Cancer Immunotherapy Based on Mutation-Specific CD4+ T Cells in a Patient with Epithelial Cancer

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Science  09 May 2014:
Vol. 344, Issue 6184, pp. 641-645
DOI: 10.1126/science.1251102

T Cells for Epithelial Tumors

Malignant tumors harbor genetic alterations. Recently, adoptive T cell therapies have taken advantage of this: T cells specific for mutations in tumors are infused into patients to generate an antitumor immune response. Although therapeutic benefit has been seen for melanomas, effectiveness against more common epithelial tumors is unclear. Using whole-exome sequencing, Tran et al. (p. 641) identified tumor-infiltrating CD4+ T cells specific for a mutated antigen expressed by a tumor from a patient with metastatic cholangiocarcinoma. Infusion of this patient with an expanded-population, mutation-specific T cell resulted in tumor regression and stabilization of disease.


Limited evidence exists that humans mount a mutation-specific T cell response to epithelial cancers. We used a whole-exomic-sequencing-based approach to demonstrate that tumor-infiltrating lymphocytes (TIL) from a patient with metastatic cholangiocarcinoma contained CD4+ T helper 1 (TH1) cells recognizing a mutation in erbb2 interacting protein (ERBB2IP) expressed by the cancer. After adoptive transfer of TIL containing about 25% mutation-specific polyfunctional TH1 cells, the patient achieved a decrease in target lesions with prolonged stabilization of disease. Upon disease progression, the patient was retreated with a >95% pure population of mutation-reactive TH1 cells and again experienced tumor regression. These results provide evidence that a CD4+ T cell response against a mutated antigen can be harnessed to mediate regression of a metastatic epithelial cancer.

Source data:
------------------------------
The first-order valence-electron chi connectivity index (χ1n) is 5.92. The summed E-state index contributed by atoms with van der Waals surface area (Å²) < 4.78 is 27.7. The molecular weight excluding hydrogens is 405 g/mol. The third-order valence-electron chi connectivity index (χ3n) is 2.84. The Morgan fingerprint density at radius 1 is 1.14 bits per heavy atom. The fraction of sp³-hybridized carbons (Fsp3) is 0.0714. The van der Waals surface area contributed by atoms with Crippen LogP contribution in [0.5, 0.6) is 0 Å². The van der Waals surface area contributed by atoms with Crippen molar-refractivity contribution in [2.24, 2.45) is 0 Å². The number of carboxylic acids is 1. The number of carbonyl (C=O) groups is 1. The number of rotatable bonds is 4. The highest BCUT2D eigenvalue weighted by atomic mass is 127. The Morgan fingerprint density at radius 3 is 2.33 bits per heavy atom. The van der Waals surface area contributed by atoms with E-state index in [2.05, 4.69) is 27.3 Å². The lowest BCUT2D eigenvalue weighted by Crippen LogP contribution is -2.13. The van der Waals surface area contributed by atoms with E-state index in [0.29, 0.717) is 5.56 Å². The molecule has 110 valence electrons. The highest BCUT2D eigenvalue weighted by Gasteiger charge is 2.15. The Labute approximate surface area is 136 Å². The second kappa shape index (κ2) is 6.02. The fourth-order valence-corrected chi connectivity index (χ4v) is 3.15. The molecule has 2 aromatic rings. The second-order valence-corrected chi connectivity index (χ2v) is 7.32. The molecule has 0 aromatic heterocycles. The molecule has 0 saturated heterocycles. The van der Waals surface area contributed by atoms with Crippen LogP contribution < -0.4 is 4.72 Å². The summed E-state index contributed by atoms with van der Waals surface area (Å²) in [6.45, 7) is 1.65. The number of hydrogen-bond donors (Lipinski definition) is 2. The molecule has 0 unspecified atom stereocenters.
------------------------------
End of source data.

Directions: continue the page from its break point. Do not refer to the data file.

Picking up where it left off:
The human immune system has evolved to recognize and eliminate cells expressing foreign, nonself antigens. All malignant tumors harbor nonsynonymous mutations or other genetic alterations (1), some of which may generate neo-“nonself” epitopes that could potentially trigger an antitumor T cell response. Indeed, mutation-reactive T cells can frequently be found infiltrating human melanomas (2) and likely play a critical role in the clinical efficacy of adoptive cell therapy (ACT) and other immunotherapies in melanoma (37). However, limited evidence exists demonstrating that the human immune system can mount an endogenous, mutation-specific T cell response against epithelial cancers that comprise over 80% of all human malignancies (8-11), and it is unclear whether this response can be harnessed to develop effective personalized cancer immunotherapies (12). Moreover, epithelial cancers often contain fewer mutations than melanoma (1), which may decrease the probability of eliciting a mutation-specific T cell response. We thus first set out to determine whether tumor-infiltrating lymphocytes (TIL) recognizing patient-specific mutations can be identified in patients with metastatic gastrointestinal (GI) cancers.